Armed Trump Supporters Protest Outside Home of Michigan Election Chief

The Michigan appeals court turned down an appeal Friday from Trump’s campaign in a challenge to how absentee ballots were handled in Detroit and other issues

FILE PHOTO: Michigan Secretary of State Jocelyn Benson speaks by video feed during the 2020 Democratic National Convention, August 20, 2020
FILE PHOTO: Michigan Secretary of State Jocelyn Benson speaks by video feed during the 2020 Democratic National Convention, August 20, 2020Credit: 2020 Democratic National Convention/Pool via REUTERS/File Photo

Armed supporters of U.S. President Donald Trump gathered outside Michigan Secretary of State Jocelyn Benson’s home on Saturday to protest the state’s election results, which have Joe Biden certified as the winner.

Benson, a Democrat, released a statement on Twitter Sunday denouncing the intimidation tactic as protesters were “shouting obscenities and chanting into bullhorns” while decorating for Christmas with her 4-year-old son.

“The demands made outside my home were unambiguous, loud and threatening. They targeted me in my role as Michigan’s Chief Election Officer,” Benson’s statement read. “But the threats of those gathered weren’t actually aimed at me ― or any other elected officials in this state. They were aimed at the voters.”

The Michigan appeals court turned down an appeal Friday from Trump’s campaign in a challenge to how absentee ballots were handled in Detroit and other issues.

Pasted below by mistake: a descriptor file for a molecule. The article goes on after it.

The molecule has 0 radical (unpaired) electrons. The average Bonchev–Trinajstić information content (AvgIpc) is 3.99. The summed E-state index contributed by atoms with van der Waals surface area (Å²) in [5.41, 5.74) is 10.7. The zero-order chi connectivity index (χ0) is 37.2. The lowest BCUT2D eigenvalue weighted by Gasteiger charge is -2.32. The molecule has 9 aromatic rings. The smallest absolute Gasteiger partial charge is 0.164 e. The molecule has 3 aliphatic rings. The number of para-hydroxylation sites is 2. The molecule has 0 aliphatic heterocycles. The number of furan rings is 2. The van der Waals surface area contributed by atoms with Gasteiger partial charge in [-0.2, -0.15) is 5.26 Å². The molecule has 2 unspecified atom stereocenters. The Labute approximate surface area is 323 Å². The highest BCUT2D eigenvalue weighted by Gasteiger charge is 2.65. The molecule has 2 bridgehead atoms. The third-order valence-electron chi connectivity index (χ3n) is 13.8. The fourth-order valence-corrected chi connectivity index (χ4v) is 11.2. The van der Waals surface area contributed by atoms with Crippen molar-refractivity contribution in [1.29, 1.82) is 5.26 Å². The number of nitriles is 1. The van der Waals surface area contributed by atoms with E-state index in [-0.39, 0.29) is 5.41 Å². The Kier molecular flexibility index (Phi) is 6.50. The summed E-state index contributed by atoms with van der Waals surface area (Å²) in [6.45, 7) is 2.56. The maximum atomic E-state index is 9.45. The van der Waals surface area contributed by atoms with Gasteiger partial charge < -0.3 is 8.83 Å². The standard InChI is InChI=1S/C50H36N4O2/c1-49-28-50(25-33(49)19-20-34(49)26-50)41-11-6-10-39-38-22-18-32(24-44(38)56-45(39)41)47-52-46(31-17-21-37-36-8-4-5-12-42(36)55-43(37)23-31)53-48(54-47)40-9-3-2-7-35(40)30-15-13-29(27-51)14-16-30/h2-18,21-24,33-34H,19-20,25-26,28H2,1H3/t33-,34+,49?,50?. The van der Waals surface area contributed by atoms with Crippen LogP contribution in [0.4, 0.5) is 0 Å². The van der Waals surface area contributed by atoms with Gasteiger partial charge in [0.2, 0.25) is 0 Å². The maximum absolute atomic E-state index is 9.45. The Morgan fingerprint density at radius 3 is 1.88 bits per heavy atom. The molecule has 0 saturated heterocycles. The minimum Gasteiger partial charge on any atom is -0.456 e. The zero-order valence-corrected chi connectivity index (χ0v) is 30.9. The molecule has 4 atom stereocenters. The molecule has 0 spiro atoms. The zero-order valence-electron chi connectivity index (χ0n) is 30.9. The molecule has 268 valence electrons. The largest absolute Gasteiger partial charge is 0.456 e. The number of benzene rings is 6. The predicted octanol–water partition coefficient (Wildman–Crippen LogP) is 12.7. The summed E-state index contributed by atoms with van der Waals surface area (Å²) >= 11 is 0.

In a brief order, the court said the lawsuit fails because Michigan’s election results, including Joe Biden’s 154,000-vote victory over Trump, were certified on Nov. 23, a week before the campaign filed an appellate brief.

The court said the president’s only recourse was a recount, but that has passed, too.

“Because plaintiff failed to follow the clear law in Michigan relative to such matters, their action is moot,” Judge Stephen Borrello said in a 2-1 order.

Judge Patrick Meter disagreed, saying a three-judge panel should quickly hear the appeal.

“The issues are not moot because state electors have not yet been seated, the Electoral College has not yet been assembled and Congress has not yet convened to consider whether to exercise its powers under” the constitution, Meter said.

There was no evidence of widespread fraud in the 2020 election.

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